Know What The Irish Language Script Is
What Is Irish Language Script? ✍🏻📜: We see them on road signs and public notices everyday; throughout Ireland, you will find many places having these. What I am talking about for this blog is the Irish language or Gaelic script. What is its history? Did it have any preceding writings (i.e., orthography)?
Reading and writing, along with speaking, is the most common form of communication. Through reading and writing, you can both absorb and relay important information, hence its significance to all cultures and society. For all of these to flourish, of course, they must have a systemic way of communicating with one another. The Irish language script is a written language used extensively up until recently.
Below, we will discuss more information you should know about the Irish language script. Read on to learn more.
Anseo thíos, déanfaimid tuilleadh faisnéise a phlé ba chóir duit a bheith ar eolas agat faoi script na Gaeilge. Léigh ar aghaidh chun níos mó a fhoghlaim.
Irish language or Gaeilge
Repeating what we have discussed multiple times in our blog, Ireland uses both English and the Irish language. But of course, we will focus more on the Irish language. Irish language, Irish Gaelic or Gaeilge – whatever you want to call it – is a Celtic language spoken in Ireland. You can also find other areas of the world that have Irish speakers such as the US, UK, Canada and Australia.
Nowadays, there are limited number of areas where the Irish language is the most-spoken one. These areas are called Gaeltacht areas. Examples of Gaeltacht areas include counties Donegal, Mayo, Galway and Kerry. You can also find ones situated in areas such as counties Cork, Meath and Waterford.
The Irish dialects
Currently (because of dialect’s and language’s limitless potential of evolution), there are three Irish dialects: Ulster (County Donegal), Connacht (Counties Mayo and Galway) and Munster Irish (Counties Kerry, Cork and Waterford). Obviously, they each have their own similarities and differences which varies from one dialect to another.
For a more uniform way of presenting the language, a standardised form of Irish was created. This form was conceptualised during the 1950s and 1960s. Basically, it combined elements coming from the three Irish dialects mentioned above. Moreover, the way it is pronounced is akin to the Connacht dialect. Irish schools use this type of standardised Irish.
Ar bhealach níos aonfhoirmí chun an teanga a chur i láthair, cruthaíodh foirm chaighdeánaithe Gaeilge. Rinneadh coincheap na foirme seo le linn na 1950idí agus na 1960idí. Go bunúsach, chomhcheangail sé eilimintí a tháinig ó na trí chanúint Ghaeilge a luaitear thuas. Thairis sin, tá an bealach a fhuaimnítear é cosúil le canúint Chonnacht. Baineann scoileanna Gaeilge úsáid as an gcineál seo Gaeilge caighdeánaithe.
Ogham, Irish writing script and the modern alphabet
Like many other languages, Irish has undergone a number of evolutions over the course of centuries. Irish first began to appear and bloom in Ogham inscriptions that dates back to as early as the 4th and 6th centuries AD. That all changed when St Patrick introduced Christianity to Ireland in the 5th century AD. As a result, Irish writers back then began to learn and write in Latin. Simultaneously, Irish literature written in Latin began to surface. This resulted in a new age.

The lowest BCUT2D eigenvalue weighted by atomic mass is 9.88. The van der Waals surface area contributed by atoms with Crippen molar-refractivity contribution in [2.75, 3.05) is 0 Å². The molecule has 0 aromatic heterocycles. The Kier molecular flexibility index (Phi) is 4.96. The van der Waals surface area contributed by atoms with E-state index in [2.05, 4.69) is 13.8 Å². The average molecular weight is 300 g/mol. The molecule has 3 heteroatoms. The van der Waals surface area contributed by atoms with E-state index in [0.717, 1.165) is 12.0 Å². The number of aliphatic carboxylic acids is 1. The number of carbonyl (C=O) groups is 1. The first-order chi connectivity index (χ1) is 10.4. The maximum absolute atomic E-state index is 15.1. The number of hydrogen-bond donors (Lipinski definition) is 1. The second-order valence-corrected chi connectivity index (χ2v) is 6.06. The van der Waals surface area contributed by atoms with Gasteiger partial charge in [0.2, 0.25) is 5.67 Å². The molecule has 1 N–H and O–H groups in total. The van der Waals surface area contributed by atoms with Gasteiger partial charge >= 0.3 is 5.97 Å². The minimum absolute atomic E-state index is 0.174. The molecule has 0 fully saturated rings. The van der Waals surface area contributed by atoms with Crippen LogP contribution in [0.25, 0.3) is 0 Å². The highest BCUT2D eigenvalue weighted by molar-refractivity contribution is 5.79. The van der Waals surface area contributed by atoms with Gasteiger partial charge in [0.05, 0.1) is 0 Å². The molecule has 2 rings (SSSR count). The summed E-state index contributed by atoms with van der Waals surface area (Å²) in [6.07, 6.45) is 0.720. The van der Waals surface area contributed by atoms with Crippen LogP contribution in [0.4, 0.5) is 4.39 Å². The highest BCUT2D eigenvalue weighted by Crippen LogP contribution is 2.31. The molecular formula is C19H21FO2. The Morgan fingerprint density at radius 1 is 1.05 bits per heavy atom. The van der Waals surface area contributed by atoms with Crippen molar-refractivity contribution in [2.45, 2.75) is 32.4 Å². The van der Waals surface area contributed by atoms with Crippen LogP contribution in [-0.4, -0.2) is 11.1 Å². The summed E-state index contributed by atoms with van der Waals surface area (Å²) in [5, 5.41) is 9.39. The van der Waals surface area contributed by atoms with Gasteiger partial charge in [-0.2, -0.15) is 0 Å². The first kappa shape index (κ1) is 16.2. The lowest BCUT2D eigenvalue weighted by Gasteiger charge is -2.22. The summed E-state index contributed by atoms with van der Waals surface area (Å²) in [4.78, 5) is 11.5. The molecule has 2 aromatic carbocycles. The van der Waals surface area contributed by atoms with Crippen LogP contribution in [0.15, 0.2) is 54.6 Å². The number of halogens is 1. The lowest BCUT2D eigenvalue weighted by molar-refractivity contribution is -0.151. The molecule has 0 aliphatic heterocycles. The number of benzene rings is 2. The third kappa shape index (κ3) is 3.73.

In Ireland, you can find Ogham inscriptions on stone monuments throughout counties Kerry, Cork, and Waterford. You can also find Ogham inscriptions in England, Scotland, the Isle of Man and Wales (Pembrokeshire – located at south Wales). To date, we have about 400 of those surviving on stone monuments.
Unfortunately, the conquering Vikings managed to destroy tonnes of early manuscripts, so those that survived through long periods of time were only those created after the Vikings.
Ar an drochuair, d’éirigh leis na Lochlannaigh a bhí ag teacht salach tonna de lámhscríbhinní luatha a scriosadh, mar sin ní raibh iontu siúd a tháinig slán trí thréimhsí fada ach na cinn a cruthaíodh tar éis na Lochlannach.
Finally… the Irish language script
As mentioned above, the Irish language or Gaelic script originated in the middle ages (mainly used from the 16th until the mid-20th centuries) as a Latin alphabet (i.e., cló Rómhánach) alternative. It mainly came from the manuscripts found. In addition, it is known as An Cló Gaelach (Gaelic type) in Irish. More information suggests that we can also call it the ‘Irish character, Irish type, Gaelic type, Celtic script or the Uncial alphabet’.
How did it emerge? It emerged as a Gaelic typeface when Elizabeth I commissioned for a religious work in 1571 to encourage Anglicanism instead of Roman Catholic in which a major of Irish are.
It was used until recently. Now, we mainly see it on road signs, street names, shops and more used as mainly as a form of aesthetics. Aside from Ireland, we can also see it in Scotland, Wales, Cornwall, and the Isle of Man.
What alphabet do the Irish use nowadays?
An Cló Gaelach declined around the 1950s. During this time, as mentioned above, the standardised Irish was conceptualised.
The Irish, of course, use the modern Irish alphabet now. It is now used in place of the Irish language script. The Irish government spearheaded this phenomenon and replaced An Cló Gaelach with Cló Rómhánach.
Now, the standardised Irish alphabet consists of 18 letters instead of the usual 26 (which is also the case for the Irish language script) as presented by the English alphabet – a b c d e f g h i l m n o p r s t u. You will not see the letters j, k, q, v, w, x, y, z. In addition, you can even accentuate the vowels (i.e., á é í ó ú).
However, the standard Latin alphabet used by the Irish allows speakers and writers to use 24 of the 26 letters of the English alphabet as opposed to 18. The letters q and c are the two unused ones.